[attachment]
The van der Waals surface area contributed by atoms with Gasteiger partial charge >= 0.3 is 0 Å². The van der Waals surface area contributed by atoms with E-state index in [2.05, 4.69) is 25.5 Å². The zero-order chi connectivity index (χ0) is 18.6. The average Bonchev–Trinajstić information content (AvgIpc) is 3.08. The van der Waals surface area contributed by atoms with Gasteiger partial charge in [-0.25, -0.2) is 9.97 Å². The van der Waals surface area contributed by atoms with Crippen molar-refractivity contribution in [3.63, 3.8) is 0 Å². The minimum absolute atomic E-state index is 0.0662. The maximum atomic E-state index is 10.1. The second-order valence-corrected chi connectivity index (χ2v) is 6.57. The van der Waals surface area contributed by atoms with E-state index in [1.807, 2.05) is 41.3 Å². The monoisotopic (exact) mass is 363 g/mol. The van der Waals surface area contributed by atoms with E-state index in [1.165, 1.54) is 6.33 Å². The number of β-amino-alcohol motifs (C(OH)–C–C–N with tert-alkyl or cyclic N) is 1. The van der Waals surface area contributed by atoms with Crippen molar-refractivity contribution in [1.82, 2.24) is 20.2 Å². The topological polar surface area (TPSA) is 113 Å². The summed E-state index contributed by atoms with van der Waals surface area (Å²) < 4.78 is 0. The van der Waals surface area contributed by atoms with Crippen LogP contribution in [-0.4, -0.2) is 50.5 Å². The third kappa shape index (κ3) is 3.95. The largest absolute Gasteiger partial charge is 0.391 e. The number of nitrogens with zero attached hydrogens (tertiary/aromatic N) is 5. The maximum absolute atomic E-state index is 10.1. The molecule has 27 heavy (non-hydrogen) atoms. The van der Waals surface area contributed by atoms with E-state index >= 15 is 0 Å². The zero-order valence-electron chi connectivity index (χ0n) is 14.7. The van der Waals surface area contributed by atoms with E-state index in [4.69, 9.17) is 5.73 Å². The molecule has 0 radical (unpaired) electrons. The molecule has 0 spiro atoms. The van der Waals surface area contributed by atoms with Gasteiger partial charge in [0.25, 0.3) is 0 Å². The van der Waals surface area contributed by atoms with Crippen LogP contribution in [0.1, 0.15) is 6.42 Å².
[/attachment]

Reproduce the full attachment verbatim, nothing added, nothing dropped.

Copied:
The van der Waals surface area contributed by atoms with Gasteiger partial charge >= 0.3 is 0 Å². The van der Waals surface area contributed by atoms with E-state index in [2.05, 4.69) is 25.5 Å². The zero-order chi connectivity index (χ0) is 18.6. The average Bonchev–Trinajstić information content (AvgIpc) is 3.08. The van der Waals surface area contributed by atoms with Gasteiger partial charge in [-0.25, -0.2) is 9.97 Å². The van der Waals surface area contributed by atoms with Crippen molar-refractivity contribution in [3.63, 3.8) is 0 Å². The minimum absolute atomic E-state index is 0.0662. The maximum atomic E-state index is 10.1. The second-order valence-corrected chi connectivity index (χ2v) is 6.57. The van der Waals surface area contributed by atoms with E-state index in [1.807, 2.05) is 41.3 Å². The monoisotopic (exact) mass is 363 g/mol. The van der Waals surface area contributed by atoms with E-state index in [1.165, 1.54) is 6.33 Å². The number of β-amino-alcohol motifs (C(OH)–C–C–N with tert-alkyl or cyclic N) is 1. The van der Waals surface area contributed by atoms with Crippen molar-refractivity contribution in [1.82, 2.24) is 20.2 Å². The topological polar surface area (TPSA) is 113 Å². The summed E-state index contributed by atoms with van der Waals surface area (Å²) < 4.78 is 0. The van der Waals surface area contributed by atoms with Crippen LogP contribution in [-0.4, -0.2) is 50.5 Å². The third kappa shape index (κ3) is 3.95. The largest absolute Gasteiger partial charge is 0.391 e. The number of nitrogens with zero attached hydrogens (tertiary/aromatic N) is 5. The maximum absolute atomic E-state index is 10.1. The molecule has 27 heavy (non-hydrogen) atoms. The van der Waals surface area contributed by atoms with E-state index >= 15 is 0 Å². The zero-order valence-electron chi connectivity index (χ0n) is 14.7. The van der Waals surface area contributed by atoms with E-state index in [4.69, 9.17) is 5.73 Å². The molecule has 0 radical (unpaired) electrons. The molecule has 0 spiro atoms. The van der Waals surface area contributed by atoms with Gasteiger partial charge in [0.25, 0.3) is 0 Å². The van der Waals surface area contributed by atoms with Crippen LogP contribution in [0.1, 0.15) is 6.42 Å².